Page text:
Weekly Roundup

UPDATE:  In case you missed it, Vladimir Putin recently wrote an op-ed for the New York Times in which he offers counsel to the United States.  Yesterday “President Obama” responded with his own op-ed for the Huffington Post


Katelyn Beaty writes at Christianity Today about our Hunger for Outrage (specifically on the internet):

Outrage begins to eat us alive when it is not channeled into creative love. It does not produce the righteousness we rightly seek (James 1:20). And there is only so much love you can demonstrate in 140 characters on a glowing screen.


Wednesday was the twelfth anniversary of 9/11.  Here are 9 Things You Should Know About the 9/11 Attack Aftermath.


From National Journal:  Syria Tells You Everything You Need to Know About Barack Obama.


Peggy Noonan at The Wall Street Journal on Syria and Why America is Saying ‘No’:  “There is something going on here, a new distance between DC and America that the Syria debate has forced into focus.”


Our fearless leader James Arnold has written an article for Biola University’s Center for Christianity, Culture and the Arts on Giving Grace to “Crossover” Artists.


John Mark Reynolds responds to a friend’s question about Vocation and Money.


Digital Times argues that Part 2 of the Hobbit trilogy will be better than part 1 (but not by much).  The article is short, snarky and repetitive, so here’s the only paragraph you really need to read:

No, seriously. “The Hobbit: The Desolation of Smaug” is going to be the best part because hello, all the best stuff happens in it. “The Hobbit” Part Three-ie (out on December 17, 2014) is going to be the worst snooze cruise since Helm’s Deep. That’s because certain dragons are going to get whacked in the first of many hours and the rest is just going to be a big battle and then a long walk home.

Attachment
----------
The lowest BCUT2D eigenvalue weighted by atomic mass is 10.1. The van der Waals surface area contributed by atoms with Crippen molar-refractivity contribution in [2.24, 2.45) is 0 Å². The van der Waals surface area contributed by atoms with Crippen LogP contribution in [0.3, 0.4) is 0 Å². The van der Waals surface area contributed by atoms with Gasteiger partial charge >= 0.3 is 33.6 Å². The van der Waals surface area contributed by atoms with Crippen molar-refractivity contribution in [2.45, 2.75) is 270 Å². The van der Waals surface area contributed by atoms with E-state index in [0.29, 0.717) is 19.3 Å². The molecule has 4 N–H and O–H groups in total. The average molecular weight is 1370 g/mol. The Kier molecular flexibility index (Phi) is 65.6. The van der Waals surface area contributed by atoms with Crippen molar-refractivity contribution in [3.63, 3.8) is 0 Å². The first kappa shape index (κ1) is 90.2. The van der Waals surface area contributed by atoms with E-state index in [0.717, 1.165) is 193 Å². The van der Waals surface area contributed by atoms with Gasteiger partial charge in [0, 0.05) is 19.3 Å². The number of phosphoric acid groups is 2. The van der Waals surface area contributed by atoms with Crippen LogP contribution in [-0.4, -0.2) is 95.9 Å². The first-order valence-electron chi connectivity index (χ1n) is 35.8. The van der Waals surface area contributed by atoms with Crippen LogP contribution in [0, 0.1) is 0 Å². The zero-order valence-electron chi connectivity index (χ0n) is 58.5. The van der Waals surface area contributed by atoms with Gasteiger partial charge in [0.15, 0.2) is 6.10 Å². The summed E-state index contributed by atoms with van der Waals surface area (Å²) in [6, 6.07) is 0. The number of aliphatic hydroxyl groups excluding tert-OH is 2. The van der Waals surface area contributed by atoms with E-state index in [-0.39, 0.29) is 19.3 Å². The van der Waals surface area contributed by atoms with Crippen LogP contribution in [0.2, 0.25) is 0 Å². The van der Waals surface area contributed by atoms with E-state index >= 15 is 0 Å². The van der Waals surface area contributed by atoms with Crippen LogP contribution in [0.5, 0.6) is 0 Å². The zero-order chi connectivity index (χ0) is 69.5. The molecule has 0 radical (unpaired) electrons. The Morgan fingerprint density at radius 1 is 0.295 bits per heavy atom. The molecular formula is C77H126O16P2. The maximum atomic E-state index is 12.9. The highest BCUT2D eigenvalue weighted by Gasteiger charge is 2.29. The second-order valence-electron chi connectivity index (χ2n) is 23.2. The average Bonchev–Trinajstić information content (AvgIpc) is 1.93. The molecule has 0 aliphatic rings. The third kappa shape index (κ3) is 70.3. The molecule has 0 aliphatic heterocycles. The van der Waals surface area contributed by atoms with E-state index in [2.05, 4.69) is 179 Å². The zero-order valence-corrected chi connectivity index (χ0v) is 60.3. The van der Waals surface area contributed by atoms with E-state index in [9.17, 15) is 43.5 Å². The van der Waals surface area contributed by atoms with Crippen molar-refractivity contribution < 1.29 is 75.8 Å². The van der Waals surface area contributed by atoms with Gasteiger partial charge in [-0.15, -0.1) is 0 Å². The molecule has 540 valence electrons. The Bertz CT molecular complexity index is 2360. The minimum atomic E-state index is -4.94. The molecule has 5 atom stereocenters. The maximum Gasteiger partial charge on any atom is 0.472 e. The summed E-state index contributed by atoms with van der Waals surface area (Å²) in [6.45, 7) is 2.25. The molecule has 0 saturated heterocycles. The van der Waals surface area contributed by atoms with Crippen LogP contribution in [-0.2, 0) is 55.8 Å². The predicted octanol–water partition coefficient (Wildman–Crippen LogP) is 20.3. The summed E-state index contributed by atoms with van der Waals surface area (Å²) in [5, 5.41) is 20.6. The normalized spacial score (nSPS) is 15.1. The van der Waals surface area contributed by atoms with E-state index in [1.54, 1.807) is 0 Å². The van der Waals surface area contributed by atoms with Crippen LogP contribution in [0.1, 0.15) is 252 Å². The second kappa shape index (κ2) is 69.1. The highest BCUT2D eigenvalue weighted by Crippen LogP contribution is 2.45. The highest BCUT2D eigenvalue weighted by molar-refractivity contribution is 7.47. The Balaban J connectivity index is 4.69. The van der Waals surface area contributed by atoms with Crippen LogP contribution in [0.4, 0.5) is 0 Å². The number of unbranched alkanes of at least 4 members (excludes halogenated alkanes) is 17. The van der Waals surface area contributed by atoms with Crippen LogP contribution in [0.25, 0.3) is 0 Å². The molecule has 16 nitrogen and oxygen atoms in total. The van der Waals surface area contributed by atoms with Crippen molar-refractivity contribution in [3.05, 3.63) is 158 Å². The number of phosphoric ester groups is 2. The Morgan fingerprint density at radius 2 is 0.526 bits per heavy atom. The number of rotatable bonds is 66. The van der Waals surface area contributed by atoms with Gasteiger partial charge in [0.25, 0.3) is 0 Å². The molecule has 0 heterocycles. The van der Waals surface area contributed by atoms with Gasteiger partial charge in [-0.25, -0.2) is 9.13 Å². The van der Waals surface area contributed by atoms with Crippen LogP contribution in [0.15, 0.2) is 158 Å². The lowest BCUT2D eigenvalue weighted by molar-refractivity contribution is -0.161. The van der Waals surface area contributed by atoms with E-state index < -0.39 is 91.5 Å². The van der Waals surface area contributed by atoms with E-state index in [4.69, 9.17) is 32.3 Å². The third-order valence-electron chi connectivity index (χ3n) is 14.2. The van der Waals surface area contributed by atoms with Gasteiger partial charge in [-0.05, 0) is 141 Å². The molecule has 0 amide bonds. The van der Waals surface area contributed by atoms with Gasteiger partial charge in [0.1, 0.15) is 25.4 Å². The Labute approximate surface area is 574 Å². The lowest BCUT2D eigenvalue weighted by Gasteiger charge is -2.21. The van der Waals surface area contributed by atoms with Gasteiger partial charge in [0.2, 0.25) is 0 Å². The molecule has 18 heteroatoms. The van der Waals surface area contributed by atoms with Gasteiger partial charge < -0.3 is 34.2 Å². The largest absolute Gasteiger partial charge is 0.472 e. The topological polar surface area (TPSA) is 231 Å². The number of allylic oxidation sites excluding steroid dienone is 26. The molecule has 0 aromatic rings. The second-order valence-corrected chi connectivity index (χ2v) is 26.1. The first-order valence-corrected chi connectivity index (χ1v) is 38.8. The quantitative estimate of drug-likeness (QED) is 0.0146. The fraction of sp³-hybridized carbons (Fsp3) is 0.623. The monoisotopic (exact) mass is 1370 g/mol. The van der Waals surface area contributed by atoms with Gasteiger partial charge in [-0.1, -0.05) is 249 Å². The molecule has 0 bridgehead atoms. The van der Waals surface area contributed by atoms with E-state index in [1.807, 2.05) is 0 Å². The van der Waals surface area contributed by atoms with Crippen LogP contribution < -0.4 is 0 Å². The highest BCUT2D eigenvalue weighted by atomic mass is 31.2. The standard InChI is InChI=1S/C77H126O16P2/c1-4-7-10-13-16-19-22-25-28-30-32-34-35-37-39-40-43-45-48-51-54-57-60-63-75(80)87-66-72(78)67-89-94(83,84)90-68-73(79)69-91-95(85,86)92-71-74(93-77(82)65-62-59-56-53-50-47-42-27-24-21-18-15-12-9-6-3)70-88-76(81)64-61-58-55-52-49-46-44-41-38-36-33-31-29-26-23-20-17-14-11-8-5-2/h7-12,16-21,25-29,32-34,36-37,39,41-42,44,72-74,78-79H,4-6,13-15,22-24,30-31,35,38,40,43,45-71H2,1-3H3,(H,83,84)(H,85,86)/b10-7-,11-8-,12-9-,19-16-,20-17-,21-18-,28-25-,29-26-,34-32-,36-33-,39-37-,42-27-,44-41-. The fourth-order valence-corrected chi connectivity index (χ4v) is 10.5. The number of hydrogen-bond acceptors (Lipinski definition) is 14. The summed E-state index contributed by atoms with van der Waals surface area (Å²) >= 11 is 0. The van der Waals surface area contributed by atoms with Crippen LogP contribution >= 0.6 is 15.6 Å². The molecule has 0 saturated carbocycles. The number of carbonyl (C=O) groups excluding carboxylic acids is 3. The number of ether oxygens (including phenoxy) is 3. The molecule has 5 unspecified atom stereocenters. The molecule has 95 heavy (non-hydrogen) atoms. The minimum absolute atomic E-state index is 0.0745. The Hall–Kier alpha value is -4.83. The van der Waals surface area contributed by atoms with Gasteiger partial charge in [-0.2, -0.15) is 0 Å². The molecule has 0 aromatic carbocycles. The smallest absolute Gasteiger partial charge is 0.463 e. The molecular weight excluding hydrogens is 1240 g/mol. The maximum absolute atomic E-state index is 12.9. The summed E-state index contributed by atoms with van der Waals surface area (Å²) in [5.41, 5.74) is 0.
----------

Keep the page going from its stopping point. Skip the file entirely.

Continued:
Speaking of The Hobbit, here is JRR Tolkien singing “Chip The Glasses And Crack The Plates”:


One should always be careful about giving too much weight to “scientific journalism.”  Still, these developments are worth noting:  Global warming? No, actually we’re cooling, claim scientists.


Love it or hate it, the very colorful (and very plastic) new iPhone 5c is probably here to stay:  Forget “Cheap”, The iPhone 5c Is Clearly The iPhone Jony Ive Wanted For iOS 7.


Book nerds, time to geek out!  “Harry Potter” Gets Seven New Illustrated Covers.


From The Atlantic:  Why Sequels Will Never Die: Hollywood’s Summer of ‘Flops’ Was Actually Its Best Year Ever.


Mali, Syria, Obamacare, Detroit;  2013 has seen many debacles…all of which Mitt Romney warned us about during his 2012 presidential campaign.  This recently prompted Buzzfeed to ask:  Was Mitt Romney Right About Everything?  (The truth, of course, is that this is not about Romney.  He was not a visionary or a genius.  He was just saying what conservatives have been saying since long before 2012).


If World War One Was a Bar Fight…


Help Kickstart World War III!  Why?  Because Obama:

Weekly Roundup

Apparently, pornography is the new normal. Iceland brought the idea to our attention earlier this year, but now the UK is forcing us all to ask questions about liberty, personal freedom, and harmful dispositions of the soul.

Fred Sanders argues at Christianity Today that anyone who suggests that the Trinity has a lot to do with gender probably doesn’t understand either too well. Actually, he’s a lot more charitable than that, but no one is surprised.

Speaking of the Trinity, this video by The Lutheran Satire is brilliant.  You should watch it now.  Go ahead, we’ll wait.

Brett McCracken has a new book out, called Gray Matters: Navigating the Space Between Legalism and Liberty. We’ll be reviewing the book pretty soon, but in the mean time, you can read a sample chapter here; he’s even got a way for you to get his first book for free.

Poetry can be beautiful, but it can also be scathing. There’s even a poet you can hire on Craigslist to write poems about you. See one such experience here.

Matthew Tuininga thinks that America’s abortion laws are quickly becoming more liberal.  And that’s a good thing!